A couple of coats of masonry paint will make your external surfaces look cleaner and fresher, and also offer a layer of protection against dirt, pollution and weather. Read on to find out more about masonry paint, including its differences from standard paint and how and where to.
What is masonry paint and how does it differ from other paints?
Masonry paint is a type of paint that’s specially formulated for external use, on surfaces like brick, stone and concrete.One major difference between masonry paint and the emulsion paint you might typically use indoors are that masonry paint can better withstand outdoor weather conditions and act as a protective layer against damage caused by rain, hail, frost and ice, as well as discolouration from weather or pollution.
Also, the composition of masonry paint is designed to bond to the rough and uneven finish of many external services, whereas a standard emulsion is intended for use on a flat and smooth surface, such as a wall.Some masonry paints come in two finishes – smooth is designed for relatively flat surfaces and textured for uneven or rough surfaces, but choosing between the two is really a matter of preference.
Most masonry paints are acrylic, which is relatively cheap, easy to use, and suitable for most properties. However, if you’re lucky enough to live in a period property, acrylic paint may not be the right choice, as it can prevent water vapour from escaping your brickwork and ultimately lead to damp and its associated health and structural risks. In these cases, a more breathable silicate masonry paint is the better option.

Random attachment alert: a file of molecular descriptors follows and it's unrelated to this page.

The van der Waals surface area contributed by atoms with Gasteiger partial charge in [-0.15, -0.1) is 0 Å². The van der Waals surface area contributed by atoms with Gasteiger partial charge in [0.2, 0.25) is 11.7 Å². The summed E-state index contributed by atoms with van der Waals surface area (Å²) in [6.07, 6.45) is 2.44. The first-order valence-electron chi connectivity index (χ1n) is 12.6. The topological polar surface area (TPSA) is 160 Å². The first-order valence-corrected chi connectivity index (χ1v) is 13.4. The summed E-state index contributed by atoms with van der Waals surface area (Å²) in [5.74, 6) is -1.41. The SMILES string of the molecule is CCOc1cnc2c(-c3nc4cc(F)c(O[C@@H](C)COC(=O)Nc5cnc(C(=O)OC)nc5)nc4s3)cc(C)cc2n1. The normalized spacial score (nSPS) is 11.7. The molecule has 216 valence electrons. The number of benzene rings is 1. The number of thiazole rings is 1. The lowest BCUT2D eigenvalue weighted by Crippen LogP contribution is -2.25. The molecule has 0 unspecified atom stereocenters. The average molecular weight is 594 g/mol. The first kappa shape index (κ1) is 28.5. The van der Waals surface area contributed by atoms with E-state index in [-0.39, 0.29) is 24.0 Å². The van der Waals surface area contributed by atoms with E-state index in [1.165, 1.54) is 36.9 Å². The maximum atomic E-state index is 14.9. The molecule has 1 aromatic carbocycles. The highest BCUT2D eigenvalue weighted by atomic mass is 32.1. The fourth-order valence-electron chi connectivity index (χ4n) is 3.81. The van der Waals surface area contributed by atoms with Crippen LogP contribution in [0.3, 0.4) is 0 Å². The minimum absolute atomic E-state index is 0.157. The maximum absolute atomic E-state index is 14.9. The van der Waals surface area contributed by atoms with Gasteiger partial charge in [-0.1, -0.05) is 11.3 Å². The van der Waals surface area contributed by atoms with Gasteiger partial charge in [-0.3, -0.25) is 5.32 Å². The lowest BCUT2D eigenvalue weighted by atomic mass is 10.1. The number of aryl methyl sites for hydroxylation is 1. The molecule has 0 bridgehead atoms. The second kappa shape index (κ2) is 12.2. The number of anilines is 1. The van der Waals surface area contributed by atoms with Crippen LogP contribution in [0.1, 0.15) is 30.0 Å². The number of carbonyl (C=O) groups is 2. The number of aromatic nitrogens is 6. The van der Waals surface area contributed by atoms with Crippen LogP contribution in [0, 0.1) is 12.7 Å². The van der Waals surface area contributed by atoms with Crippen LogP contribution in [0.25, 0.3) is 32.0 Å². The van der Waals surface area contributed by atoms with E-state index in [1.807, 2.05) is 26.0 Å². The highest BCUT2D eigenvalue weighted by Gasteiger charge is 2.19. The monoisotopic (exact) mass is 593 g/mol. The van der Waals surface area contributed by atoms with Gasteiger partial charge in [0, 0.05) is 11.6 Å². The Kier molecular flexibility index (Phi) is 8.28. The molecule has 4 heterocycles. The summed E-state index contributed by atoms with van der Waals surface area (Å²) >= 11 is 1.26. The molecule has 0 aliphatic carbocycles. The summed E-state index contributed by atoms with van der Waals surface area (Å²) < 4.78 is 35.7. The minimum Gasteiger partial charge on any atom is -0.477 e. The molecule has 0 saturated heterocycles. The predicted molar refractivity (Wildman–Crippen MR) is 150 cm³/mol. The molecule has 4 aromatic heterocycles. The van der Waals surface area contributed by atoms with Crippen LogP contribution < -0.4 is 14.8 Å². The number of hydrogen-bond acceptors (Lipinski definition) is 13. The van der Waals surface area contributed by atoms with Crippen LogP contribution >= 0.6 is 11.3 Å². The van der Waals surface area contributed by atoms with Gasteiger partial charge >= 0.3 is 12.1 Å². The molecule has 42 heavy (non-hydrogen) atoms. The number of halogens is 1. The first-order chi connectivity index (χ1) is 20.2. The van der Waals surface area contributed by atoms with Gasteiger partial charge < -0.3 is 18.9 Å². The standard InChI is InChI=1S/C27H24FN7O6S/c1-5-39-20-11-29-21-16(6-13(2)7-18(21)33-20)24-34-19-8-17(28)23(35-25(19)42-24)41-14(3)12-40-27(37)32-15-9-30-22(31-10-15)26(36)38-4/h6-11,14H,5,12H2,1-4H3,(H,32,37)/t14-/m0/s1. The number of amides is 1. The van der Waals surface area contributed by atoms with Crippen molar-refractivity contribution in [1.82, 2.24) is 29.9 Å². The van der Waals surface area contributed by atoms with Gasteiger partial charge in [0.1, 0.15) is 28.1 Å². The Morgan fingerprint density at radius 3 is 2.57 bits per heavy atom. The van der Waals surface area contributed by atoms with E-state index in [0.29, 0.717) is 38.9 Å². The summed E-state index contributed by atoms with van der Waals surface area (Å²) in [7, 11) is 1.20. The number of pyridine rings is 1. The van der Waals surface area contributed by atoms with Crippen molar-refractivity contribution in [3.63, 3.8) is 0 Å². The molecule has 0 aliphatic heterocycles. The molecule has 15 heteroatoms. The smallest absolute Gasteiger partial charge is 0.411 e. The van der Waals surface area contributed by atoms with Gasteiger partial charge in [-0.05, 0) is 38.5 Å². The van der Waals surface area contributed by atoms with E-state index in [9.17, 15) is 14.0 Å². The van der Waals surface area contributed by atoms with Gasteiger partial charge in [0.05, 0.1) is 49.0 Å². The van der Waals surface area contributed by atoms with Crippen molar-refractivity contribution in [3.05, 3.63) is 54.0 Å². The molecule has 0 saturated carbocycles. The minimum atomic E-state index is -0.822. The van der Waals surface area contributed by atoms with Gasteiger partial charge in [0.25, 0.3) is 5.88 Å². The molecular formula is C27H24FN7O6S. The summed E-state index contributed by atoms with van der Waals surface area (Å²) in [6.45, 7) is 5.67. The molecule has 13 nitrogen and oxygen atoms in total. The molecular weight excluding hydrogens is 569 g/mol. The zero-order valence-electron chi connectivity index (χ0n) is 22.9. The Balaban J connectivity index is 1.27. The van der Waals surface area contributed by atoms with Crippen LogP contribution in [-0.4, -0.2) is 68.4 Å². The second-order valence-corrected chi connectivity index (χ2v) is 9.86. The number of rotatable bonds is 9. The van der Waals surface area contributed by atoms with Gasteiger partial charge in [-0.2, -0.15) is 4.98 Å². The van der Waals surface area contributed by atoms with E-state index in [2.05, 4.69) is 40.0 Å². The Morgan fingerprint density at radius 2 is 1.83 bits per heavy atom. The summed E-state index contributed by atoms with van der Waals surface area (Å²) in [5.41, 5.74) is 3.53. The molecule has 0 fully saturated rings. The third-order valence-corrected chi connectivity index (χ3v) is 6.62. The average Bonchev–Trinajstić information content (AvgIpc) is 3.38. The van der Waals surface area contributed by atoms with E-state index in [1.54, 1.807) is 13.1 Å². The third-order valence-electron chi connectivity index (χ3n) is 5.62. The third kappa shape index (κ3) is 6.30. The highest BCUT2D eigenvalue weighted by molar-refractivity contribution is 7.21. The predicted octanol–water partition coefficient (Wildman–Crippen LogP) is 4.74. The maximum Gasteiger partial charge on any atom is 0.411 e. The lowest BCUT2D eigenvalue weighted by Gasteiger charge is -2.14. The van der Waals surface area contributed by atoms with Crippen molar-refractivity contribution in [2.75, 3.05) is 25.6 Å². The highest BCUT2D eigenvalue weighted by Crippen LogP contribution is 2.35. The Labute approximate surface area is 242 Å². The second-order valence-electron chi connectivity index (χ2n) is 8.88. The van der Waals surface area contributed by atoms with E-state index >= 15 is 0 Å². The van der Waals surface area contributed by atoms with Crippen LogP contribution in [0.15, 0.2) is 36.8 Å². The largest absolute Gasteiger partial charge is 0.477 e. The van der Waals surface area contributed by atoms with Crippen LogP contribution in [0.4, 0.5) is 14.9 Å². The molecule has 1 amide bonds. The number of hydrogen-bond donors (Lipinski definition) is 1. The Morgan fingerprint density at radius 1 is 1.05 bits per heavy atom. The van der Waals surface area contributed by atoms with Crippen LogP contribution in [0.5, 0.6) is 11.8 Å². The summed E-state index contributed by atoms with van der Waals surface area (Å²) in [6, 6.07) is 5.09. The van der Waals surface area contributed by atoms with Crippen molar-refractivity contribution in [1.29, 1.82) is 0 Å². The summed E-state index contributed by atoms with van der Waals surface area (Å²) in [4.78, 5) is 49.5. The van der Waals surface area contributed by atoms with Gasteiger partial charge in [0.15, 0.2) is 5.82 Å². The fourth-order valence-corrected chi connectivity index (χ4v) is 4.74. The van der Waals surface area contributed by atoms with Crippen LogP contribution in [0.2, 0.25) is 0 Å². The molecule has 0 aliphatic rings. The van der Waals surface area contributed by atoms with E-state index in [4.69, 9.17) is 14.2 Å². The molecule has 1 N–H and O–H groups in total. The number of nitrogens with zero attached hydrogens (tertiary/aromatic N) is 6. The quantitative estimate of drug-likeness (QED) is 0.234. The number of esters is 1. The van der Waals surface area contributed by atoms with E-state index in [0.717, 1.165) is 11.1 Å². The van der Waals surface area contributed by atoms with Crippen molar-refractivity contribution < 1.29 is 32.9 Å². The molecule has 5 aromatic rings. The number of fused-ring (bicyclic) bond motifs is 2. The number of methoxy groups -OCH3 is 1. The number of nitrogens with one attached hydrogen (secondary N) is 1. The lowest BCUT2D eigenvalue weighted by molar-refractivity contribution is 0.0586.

What materials are suitable for masonry paint?
Masonry paint is designed for use on external building materials, such as brickwork, stone, metal, concrete, cement, lime and pebbledash.You can use masonry paint on wood, such as sheds, cladding and window and door frames. However, a specialised wood paint is to be preferred, as it will offer specialised protection to your wooden surfaces.